In what is clearly a metaphor for the apparent randomness of life (and the theological implications that follow), the great Argentinian writer Borges crafts a tale about the all important lottery in a mythical land of Babylon.
There is not much mathematics in this short story, but perhaps just enough to justify its inclusion in this database.
The narrator notes that it is surprising that no general theory of gaming had existed for a long time, but that after numerous debates "of a legal and mathematical nature", such a theory had begun to form. (This is not so much a reference to Game Theory, a branch of mathematics that would have been in its infancy when this was written, as it is a hint that the theory of probability itself was developed surprisingly late in this history of mathematics considering it fundamental importance in our understanding of the world.) He goes on to explain that this theory resulted in the creation of a more complicated lottery based not only one one drawing (or selection), but in fact on infinitely many drawings.
(quoted from The Lottery in Babylon [La lotería en Babilonia])
The ignorant assume that infinite drawings require infinite time; actually, all that is required is that time be infinitely subdivisible.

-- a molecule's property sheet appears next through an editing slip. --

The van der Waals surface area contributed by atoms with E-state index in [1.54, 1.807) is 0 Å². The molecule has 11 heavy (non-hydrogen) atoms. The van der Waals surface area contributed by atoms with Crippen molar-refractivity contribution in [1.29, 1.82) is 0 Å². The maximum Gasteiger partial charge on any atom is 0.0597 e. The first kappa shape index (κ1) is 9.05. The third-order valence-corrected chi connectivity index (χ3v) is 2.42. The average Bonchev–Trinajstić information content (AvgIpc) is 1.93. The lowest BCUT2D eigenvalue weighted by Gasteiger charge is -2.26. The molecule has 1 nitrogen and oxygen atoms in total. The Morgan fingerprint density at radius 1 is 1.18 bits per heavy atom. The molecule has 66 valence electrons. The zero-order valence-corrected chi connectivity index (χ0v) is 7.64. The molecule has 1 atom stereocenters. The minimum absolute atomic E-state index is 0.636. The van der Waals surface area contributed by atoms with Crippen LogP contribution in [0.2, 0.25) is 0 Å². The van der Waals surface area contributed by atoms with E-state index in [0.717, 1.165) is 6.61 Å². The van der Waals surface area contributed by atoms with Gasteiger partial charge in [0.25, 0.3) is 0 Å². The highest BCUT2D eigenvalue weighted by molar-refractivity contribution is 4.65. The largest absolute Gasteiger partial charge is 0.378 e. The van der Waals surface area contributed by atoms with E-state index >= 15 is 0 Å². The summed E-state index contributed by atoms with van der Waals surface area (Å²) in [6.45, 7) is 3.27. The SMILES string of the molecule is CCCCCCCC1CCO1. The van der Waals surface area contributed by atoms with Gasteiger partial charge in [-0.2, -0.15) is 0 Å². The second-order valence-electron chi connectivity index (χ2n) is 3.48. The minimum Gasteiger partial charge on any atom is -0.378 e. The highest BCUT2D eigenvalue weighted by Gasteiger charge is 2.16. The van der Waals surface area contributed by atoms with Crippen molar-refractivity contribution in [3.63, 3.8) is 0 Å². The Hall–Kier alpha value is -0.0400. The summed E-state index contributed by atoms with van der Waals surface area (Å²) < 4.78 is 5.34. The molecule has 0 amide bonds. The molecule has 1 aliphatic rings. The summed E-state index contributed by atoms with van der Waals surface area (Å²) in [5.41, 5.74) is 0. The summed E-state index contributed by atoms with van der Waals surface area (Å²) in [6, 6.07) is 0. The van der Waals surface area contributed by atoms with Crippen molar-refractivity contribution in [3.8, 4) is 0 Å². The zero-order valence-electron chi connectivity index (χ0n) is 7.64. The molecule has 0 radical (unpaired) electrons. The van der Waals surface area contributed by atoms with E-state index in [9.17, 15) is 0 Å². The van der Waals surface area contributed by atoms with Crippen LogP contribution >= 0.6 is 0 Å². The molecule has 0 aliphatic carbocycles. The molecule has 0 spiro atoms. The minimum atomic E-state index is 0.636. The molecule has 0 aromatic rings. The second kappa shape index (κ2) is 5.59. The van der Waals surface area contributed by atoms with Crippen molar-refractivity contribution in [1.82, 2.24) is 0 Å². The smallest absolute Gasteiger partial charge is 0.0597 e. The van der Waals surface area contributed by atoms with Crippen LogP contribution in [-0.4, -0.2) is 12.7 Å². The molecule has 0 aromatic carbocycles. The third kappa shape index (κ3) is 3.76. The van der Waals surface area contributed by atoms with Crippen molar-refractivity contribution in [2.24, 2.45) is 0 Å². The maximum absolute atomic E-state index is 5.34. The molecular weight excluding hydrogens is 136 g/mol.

This reference to Zeno's paradox may seem bizarre and fantastical if you take literally the notion of a lottery drawing, but when considered as a metaphor for the infinitely many random occurrences between any two points in time, it seems not only sensible but very mathematical, like a suggestion that an infinite series would be needed to completely work out the true probability if all of the randomness of the world were taken into account.
This story first appeared in 1941 in the literary magazine Sur, and was then included in the 1941 collection The Garden of Forking Paths (El jardín de los senderos que se bifurcan).
I am grateful to Charles Greathouse for bringing this work to my attention.